Bulgarian taxpayers will fork out a total of 47.08 million leva (about 24.04 million euro) for the country’s November 6 presidential election and national referendum, according to a government media statement on September 8.
Bulgarians are being called to the ballot boxes on November 6 to elect a new head of state, with a second round possible on November 13 if no candidate wins more than half of the vote first time around. November 6 also sees a three-question national referendum.
The sum, to cover both votes, was approved at a scheduled Cabinet meeting on September 8. The allocations of funds to individual ministries and other entities involved in the votes was not immediately announced.
The amount of money voted is less than the price tag of Bulgaria’s October 2015 municipal elections and national referendum, held on the same day, which was 51 million leva.
Overall, spending from the state budget on various elections has – hardly surprisingly – been increasing in the past 15 years.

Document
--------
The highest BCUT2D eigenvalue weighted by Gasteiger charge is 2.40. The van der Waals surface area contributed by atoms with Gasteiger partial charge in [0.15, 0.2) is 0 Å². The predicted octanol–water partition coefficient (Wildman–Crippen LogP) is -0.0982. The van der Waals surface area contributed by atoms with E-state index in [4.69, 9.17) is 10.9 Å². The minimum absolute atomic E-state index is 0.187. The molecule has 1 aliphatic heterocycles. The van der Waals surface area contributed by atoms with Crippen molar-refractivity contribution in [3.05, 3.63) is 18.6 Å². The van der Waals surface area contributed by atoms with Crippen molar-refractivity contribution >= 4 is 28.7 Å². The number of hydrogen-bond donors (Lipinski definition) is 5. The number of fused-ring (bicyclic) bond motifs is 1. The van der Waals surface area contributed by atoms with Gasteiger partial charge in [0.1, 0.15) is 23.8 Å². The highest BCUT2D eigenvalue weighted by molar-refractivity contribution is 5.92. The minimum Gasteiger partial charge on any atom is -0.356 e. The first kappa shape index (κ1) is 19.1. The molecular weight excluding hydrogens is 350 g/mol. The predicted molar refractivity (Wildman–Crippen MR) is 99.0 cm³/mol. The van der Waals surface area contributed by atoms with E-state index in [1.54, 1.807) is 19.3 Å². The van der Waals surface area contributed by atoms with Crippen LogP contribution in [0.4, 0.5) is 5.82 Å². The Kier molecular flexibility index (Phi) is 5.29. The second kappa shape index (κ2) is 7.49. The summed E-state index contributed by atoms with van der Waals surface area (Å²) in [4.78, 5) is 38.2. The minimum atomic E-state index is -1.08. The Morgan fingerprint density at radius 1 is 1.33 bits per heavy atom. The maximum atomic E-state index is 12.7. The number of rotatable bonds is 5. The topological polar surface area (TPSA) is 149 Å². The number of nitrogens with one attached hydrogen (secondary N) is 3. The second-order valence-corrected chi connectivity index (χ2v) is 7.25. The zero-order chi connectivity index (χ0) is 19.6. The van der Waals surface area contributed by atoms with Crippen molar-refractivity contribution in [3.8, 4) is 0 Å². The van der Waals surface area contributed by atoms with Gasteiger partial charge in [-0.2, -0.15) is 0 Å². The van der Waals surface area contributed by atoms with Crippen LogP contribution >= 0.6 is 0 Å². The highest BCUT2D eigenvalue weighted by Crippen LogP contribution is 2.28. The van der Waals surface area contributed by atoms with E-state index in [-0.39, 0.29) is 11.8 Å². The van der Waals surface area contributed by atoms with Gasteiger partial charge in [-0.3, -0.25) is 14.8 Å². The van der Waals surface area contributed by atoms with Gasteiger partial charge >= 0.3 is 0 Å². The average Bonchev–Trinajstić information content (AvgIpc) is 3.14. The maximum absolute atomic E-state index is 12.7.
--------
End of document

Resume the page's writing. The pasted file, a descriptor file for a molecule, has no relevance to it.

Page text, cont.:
For example the municipal and presidential elections, held simultaneously in 2011, cost 39 million leva, while Bulgaria’s European Parliament elections in May 2014 cost 23.8 million leva and the October 2014 early National Assembly elections cost 26 million leva.
On November 6 2016, Bulgarians will be electing a successor to head of state President Rossen Plevneliev, who in 2011 won the election on the ticket of Boiko Borissov’s centre-right GERB party, but who is not standing for a second term in office.
The same day, three questions will be put to Bulgarians in a national referendum.
The first is whether to elect MPs through a majoritarian electoral system with an absolute majority in two rounds, the second is whether to introduce compulsory voting in elections and national referendums (the question is there even though the National Assembly has already legislated this) and the third is whether to cut the annual state subsidy for the financing of political parties and coalitions to one lev per valid vote in the most recent parliamentary elections.
The three questions survive from a longer list presented in a petition initiated by television showman Slavi Trifonov. The others were thrown out by Bulgaria’s Constitutional Court.